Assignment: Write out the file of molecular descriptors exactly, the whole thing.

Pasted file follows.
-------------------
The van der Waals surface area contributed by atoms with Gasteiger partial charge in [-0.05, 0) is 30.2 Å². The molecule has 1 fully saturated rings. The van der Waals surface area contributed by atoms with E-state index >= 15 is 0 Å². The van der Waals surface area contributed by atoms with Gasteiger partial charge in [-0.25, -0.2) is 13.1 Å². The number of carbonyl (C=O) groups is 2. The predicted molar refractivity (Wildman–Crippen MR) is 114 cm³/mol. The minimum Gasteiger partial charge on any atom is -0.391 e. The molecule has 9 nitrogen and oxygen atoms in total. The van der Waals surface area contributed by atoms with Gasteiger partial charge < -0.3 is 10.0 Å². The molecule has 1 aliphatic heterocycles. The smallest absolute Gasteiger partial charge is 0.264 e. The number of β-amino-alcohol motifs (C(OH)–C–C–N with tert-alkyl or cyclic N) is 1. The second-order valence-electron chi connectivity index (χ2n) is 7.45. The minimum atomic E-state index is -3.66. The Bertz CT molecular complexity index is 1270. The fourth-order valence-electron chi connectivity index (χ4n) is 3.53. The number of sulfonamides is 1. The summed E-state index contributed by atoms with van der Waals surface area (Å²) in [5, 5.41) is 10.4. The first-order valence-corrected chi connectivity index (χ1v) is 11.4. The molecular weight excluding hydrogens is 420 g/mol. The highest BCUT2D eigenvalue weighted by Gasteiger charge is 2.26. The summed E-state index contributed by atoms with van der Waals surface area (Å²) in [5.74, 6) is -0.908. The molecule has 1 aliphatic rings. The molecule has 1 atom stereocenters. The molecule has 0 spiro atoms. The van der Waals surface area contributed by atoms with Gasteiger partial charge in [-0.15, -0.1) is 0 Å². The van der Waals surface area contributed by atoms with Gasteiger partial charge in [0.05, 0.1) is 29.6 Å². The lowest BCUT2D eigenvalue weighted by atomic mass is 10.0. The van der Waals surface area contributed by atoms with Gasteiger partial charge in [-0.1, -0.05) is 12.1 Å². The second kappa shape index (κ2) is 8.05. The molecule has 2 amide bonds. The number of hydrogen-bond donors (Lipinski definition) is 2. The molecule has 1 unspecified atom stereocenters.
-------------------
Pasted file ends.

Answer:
The van der Waals surface area contributed by atoms with Gasteiger partial charge in [-0.05, 0) is 30.2 Å². The molecule has 1 fully saturated rings. The van der Waals surface area contributed by atoms with E-state index >= 15 is 0 Å². The van der Waals surface area contributed by atoms with Gasteiger partial charge in [-0.25, -0.2) is 13.1 Å². The number of carbonyl (C=O) groups is 2. The predicted molar refractivity (Wildman–Crippen MR) is 114 cm³/mol. The minimum Gasteiger partial charge on any atom is -0.391 e. The molecule has 9 nitrogen and oxygen atoms in total. The van der Waals surface area contributed by atoms with Gasteiger partial charge < -0.3 is 10.0 Å². The molecule has 1 aliphatic heterocycles. The smallest absolute Gasteiger partial charge is 0.264 e. The number of β-amino-alcohol motifs (C(OH)–C–C–N with tert-alkyl or cyclic N) is 1. The second-order valence-electron chi connectivity index (χ2n) is 7.45. The minimum atomic E-state index is -3.66. The Bertz CT molecular complexity index is 1270. The fourth-order valence-electron chi connectivity index (χ4n) is 3.53. The number of sulfonamides is 1. The summed E-state index contributed by atoms with van der Waals surface area (Å²) in [5, 5.41) is 10.4. The first-order valence-corrected chi connectivity index (χ1v) is 11.4. The molecular weight excluding hydrogens is 420 g/mol. The highest BCUT2D eigenvalue weighted by Gasteiger charge is 2.26. The summed E-state index contributed by atoms with van der Waals surface area (Å²) in [5.74, 6) is -0.908. The molecule has 1 aliphatic rings. The molecule has 1 atom stereocenters. The molecule has 0 spiro atoms. The van der Waals surface area contributed by atoms with Gasteiger partial charge in [-0.15, -0.1) is 0 Å². The van der Waals surface area contributed by atoms with Gasteiger partial charge in [0.05, 0.1) is 29.6 Å². The lowest BCUT2D eigenvalue weighted by atomic mass is 10.0. The van der Waals surface area contributed by atoms with Gasteiger partial charge in [-0.1, -0.05) is 12.1 Å². The second kappa shape index (κ2) is 8.05. The molecule has 2 amide bonds. The number of hydrogen-bond donors (Lipinski definition) is 2. The molecule has 1 unspecified atom stereocenters.